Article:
One thing that is true and can be counted on no matter where you are located, man has relied on water since the beginning of time. I am currently reading a book by Allan Eckert called “the dark and bloody river” I am only 97 pages into this 636 page book and although it is all about Ohio, Pennsylvania and Kentucky it has reminded me that I can count on the creeks and rivers here in Texas to find old sites.
The dark and bloody river starts out in the 1760’s and even at this early time there was a lot of activity on the Ohio River and the streams going off into Kentucky and Ohio. Mr. Eckert mentions several small settlements along the Ohio River and even many miles inland up creeks both in Ohio and Kentucky.
Many of these first settlements turned into thriving cities but for one reason or another so many of them disappeared. You can always count on water to lead you to the earliest settlements and homesteads. Considering Ohio was settled in 1803 it is amazing that there were settlements and homesteads so early even miles into Ohio several years before we were a state. The streams and rivers were heavily utilized and counted on.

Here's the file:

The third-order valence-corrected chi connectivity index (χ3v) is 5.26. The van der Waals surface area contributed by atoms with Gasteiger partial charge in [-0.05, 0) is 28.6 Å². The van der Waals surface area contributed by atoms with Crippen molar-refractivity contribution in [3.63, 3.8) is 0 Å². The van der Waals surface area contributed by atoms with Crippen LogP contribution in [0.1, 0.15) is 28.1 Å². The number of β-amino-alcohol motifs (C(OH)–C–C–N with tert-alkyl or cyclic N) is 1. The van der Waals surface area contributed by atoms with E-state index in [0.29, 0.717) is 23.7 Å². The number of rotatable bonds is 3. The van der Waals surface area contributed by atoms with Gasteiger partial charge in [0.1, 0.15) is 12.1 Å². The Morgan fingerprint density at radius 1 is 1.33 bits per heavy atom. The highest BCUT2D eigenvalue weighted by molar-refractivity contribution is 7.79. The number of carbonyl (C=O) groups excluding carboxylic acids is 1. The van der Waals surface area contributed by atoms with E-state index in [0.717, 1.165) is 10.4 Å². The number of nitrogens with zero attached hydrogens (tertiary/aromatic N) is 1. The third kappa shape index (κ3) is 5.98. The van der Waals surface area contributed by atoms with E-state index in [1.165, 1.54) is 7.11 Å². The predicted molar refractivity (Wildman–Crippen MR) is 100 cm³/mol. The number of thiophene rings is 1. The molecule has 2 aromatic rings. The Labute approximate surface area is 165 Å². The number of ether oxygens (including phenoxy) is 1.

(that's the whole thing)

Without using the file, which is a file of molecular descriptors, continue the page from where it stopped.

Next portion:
When I was living in Ohio it was easy to find houses by referring to the maps from the 1850’s-1880’s but I often found much earlier sites by following streams and looking for high places in the fields. Water was such a vital necessity to the early settlers and they relied on it for daily needs. Rivers and creeks were the highways of the time and even long before Kentucky, Pennsylvania and Ohio were states, Allan Eckert talks about people passing each other on the Ohio River even in the earlier days of those states being explored.
If you’re looking for the oldest sites and finds in your area look no further than your rivers and streams. Even if you’re not interested in the early history of Ohio, Pennsylvania and Kentucky, Allan Eckert’s books will help you to understand the early settlers into any new area and I will bet you will find it hard to put his books down!